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Onion's business relationship with Kasen dates back about 10 years, when both were working at WGNU. Eventually the two formed Onion Horton Productions, a corporation that acts as a tax shelter. Onion had run into tax trouble. Jacobson says it was all an innocent misunderstanding on Onion's part. WGNU considered him an independent contractor, Jacobson says, but Onion paid taxes as if he were an employee. After about six years of not paying required self-employment, Social Security and Medicare taxes, Onion got an inquiry from the IRS, which at one time calculated that he owed $65,000, Jacobson says. "The IRS came out to his house, and they saw where he lived and said, 'Man, you're not hiding any money,'" says Onion's lawyer. Still, the government filed liens against Onion's future income. Kasen had his own tax trouble about the same time as Onion.
Onion and Kasen, a Jewish resident of Chesterfield, appear an unlikely team. Kasen handles the business end. "Onion's more interested in talking than he is in the details of the business that allows him to talk," he explains. The partnership is an easy target for Onion's critics. "When he talked about not trusting white people, not trusting different ethnic groups, I found out that wasn't true," says Hayes. "His main benefactor is white and Jewish." And ambitious.
After leaving KATZ, Kasen put together a deal he hoped would make himself and Onion owners of a radio station. In 1997, he convinced Emmis Broadcasting to donate an unprofitable station to New Horizon Seventh Day Christian Church, headed by the Rev. B.T. Rice. The church would lease the station to Onion Horton Productions, which would have an option to buy it after two years for $750,000, a considerable amount of money for two guys with tax problems. Kasen says he had investors lined up. But they never got a chance to write a check.
Lee Platke and Stuart Berkowitz, attorneys for Onion Horton Productions, drew up the paperwork, acting as lawyers for Onion, Kasen and the Rev. Rice. The attorneys were supposed to become shareholders in Onion Horton Productions, with the idea that they would share ownership of the station with Onion and Kasen. Shortly before the deal closed, however, the attorneys formed Unity Broadcasting and substituted the new corporation for Onion Horton Productions, according to a lawsuit Onion and Kasen filed against the lawyers. Less than six months after KKWK (1380 AM) went on the air in early 1998, Platke and Berkowitz fired Onion and Kasen and switched the format to jazz.
Onion and Kasen say their lawyers stole the station. "Lee Platke told them, 'It was better if we didn't put your names on the paperwork for this company, because your tax problems may slow the process down,'" says Jacobson. "He said, 'We'll leave your names off now, and after we close the deal, then we'll add your names.' People trust their lawyers, and normally that trust is well placed. For whatever reason, the money involved was enough to tempt them [Platke and Berkowitz] away from the path of righteousness." Jacobson and Kasen say the station is worth between $4 million and $5 million.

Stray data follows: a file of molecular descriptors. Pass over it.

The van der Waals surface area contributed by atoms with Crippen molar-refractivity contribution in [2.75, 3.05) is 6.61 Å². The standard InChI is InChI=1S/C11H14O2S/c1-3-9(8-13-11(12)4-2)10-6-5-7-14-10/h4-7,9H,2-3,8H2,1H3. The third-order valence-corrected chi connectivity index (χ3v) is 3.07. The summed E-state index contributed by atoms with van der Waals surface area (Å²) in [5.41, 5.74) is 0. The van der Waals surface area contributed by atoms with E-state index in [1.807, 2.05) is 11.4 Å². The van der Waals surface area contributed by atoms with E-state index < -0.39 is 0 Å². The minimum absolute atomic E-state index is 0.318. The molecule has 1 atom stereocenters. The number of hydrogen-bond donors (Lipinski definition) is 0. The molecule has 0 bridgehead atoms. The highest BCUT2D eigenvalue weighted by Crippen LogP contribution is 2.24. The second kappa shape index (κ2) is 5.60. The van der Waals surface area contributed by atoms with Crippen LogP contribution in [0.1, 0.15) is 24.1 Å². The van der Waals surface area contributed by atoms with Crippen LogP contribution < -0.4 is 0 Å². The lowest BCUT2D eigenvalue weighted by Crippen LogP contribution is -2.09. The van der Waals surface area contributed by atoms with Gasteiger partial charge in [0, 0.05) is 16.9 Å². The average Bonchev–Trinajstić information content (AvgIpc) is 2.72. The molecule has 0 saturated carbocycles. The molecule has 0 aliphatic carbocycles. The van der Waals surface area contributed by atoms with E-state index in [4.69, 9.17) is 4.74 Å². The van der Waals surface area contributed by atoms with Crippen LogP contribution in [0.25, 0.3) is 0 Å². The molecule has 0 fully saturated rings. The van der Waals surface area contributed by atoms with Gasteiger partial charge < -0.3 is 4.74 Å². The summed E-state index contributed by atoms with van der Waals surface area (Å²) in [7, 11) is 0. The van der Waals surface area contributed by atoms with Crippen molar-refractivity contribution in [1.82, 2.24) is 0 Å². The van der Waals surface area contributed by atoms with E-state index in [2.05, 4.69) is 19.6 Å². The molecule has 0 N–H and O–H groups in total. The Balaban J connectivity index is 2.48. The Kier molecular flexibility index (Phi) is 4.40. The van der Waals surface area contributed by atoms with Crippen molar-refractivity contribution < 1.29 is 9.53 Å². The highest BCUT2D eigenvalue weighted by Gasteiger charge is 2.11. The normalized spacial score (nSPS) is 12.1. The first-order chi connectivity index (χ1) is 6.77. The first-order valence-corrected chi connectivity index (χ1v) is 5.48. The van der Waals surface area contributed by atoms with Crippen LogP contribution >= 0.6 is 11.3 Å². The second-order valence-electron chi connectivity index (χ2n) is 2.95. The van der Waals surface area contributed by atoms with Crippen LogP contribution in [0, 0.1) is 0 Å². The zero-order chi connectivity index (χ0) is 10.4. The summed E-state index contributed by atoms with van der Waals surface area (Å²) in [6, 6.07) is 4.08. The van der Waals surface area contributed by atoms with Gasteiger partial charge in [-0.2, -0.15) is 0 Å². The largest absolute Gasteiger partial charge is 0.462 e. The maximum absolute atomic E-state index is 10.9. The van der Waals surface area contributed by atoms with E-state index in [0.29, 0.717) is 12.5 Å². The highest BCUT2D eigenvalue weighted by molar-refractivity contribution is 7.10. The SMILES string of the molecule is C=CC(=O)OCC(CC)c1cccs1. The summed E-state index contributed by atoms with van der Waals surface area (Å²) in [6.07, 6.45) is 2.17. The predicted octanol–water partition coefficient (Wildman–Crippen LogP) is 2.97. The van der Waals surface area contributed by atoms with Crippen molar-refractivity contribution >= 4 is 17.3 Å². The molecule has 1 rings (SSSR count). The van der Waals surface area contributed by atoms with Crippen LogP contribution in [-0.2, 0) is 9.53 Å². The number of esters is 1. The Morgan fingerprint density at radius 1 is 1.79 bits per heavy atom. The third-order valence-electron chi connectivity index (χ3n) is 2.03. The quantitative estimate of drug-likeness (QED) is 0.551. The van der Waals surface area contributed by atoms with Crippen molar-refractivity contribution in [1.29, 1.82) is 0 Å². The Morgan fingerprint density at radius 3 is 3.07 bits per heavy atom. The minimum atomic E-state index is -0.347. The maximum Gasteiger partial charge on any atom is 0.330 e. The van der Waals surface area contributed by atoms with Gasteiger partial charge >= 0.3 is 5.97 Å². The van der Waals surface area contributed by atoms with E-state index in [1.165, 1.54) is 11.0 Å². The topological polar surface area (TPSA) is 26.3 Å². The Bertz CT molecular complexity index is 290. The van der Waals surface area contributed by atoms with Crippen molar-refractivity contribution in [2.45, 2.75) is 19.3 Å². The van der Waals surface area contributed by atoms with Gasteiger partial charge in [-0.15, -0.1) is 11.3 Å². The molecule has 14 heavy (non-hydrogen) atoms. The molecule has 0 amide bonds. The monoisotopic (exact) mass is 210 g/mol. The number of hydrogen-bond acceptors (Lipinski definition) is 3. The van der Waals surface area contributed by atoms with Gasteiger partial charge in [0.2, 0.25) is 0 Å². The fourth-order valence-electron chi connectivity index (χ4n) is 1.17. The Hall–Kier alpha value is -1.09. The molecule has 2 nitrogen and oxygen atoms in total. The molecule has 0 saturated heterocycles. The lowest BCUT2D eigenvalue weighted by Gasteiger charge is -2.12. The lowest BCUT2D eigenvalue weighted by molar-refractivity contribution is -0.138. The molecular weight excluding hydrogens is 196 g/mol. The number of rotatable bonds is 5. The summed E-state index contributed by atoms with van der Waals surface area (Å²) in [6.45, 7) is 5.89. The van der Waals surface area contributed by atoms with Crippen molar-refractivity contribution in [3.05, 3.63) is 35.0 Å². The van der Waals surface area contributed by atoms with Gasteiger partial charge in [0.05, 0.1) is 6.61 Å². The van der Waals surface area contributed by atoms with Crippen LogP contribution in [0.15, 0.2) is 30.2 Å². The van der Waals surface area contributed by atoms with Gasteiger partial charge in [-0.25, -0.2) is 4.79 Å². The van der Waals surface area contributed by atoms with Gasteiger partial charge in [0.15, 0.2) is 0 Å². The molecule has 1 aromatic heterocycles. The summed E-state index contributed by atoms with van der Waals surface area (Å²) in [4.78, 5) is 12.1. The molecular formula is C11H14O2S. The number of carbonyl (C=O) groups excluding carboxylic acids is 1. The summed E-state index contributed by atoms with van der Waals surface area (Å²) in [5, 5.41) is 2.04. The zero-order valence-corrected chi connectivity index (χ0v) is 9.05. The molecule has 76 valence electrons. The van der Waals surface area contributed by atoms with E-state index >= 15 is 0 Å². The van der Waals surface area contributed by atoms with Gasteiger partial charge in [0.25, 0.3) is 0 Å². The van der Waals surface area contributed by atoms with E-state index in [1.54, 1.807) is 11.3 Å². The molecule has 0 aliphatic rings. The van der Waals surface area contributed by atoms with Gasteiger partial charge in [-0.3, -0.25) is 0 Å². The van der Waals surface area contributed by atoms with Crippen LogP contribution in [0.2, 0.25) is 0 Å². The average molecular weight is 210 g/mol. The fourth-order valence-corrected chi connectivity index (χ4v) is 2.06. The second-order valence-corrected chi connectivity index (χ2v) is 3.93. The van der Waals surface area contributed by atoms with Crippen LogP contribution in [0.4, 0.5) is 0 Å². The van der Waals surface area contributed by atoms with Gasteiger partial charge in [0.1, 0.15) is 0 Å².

Last month, a St. Louis Circuit Court jury agreed that the lawyers had violated their duties to their clients, awarding $175,000 to Onion and Kasen. Onion admits he was somewhat surprised that a jury that included 10 white people sided with him. Afterward, all 12 jurors stayed behind to talk with him about the case. "I didn't know what they would do," he says. "They were white, and I expected them to act white. It was just beautiful. They're the kind of white folks I would like my kids to know. Why can't everybody be like that? Why did we have to leave that room? When we got back outside, everything was the same as ever."
The case may not be over. Jacobson has filed a motion asking a judge to make Onion and Kasen partners in Unity, which holds the option to buy the station from Rice's church. A hearing is set for September. "I'll say, 'The jury saw what happened here, Your Honor, and I think you should follow the decision of the jury -- this is for you to do and give us that relief,'" Jacobson says.
Meanwhile, Platke and Berkowitz are appealing. They didn't take anything from Onion and Kasen, says Gerard Noce, attorney for the two lawyers. Furthermore, the notion that a judge should install Onion and Kasen as partners in Unity after a jury has spoken is ridiculous, he says. "Their claim was they were damaged monetarily for not being partners, if you will, in the company," Noce says. "So they got a verdict. Do you give them the money for not being made partners and then make them partners on top of that? You can't get both."
Onion predicts a return to the airwaves by October. He and Kasen envision much more than just a radio station. Kasen is trying to convince black newspapers across the country to sign on with New Black City, which would post articles from papers on its Web site. In exchange for exposure on the Internet, the papers -- most of which have no Web sites -- would publicize New Black City, says Kasen, who draws comparisons with the Associated Press. One day in the not-so-distant future, Internet access will be routine in automobiles, Kasen says, so New Black City, regardless of whether it goes on the airwaves, can become a major player in delivering news to blacks nationwide.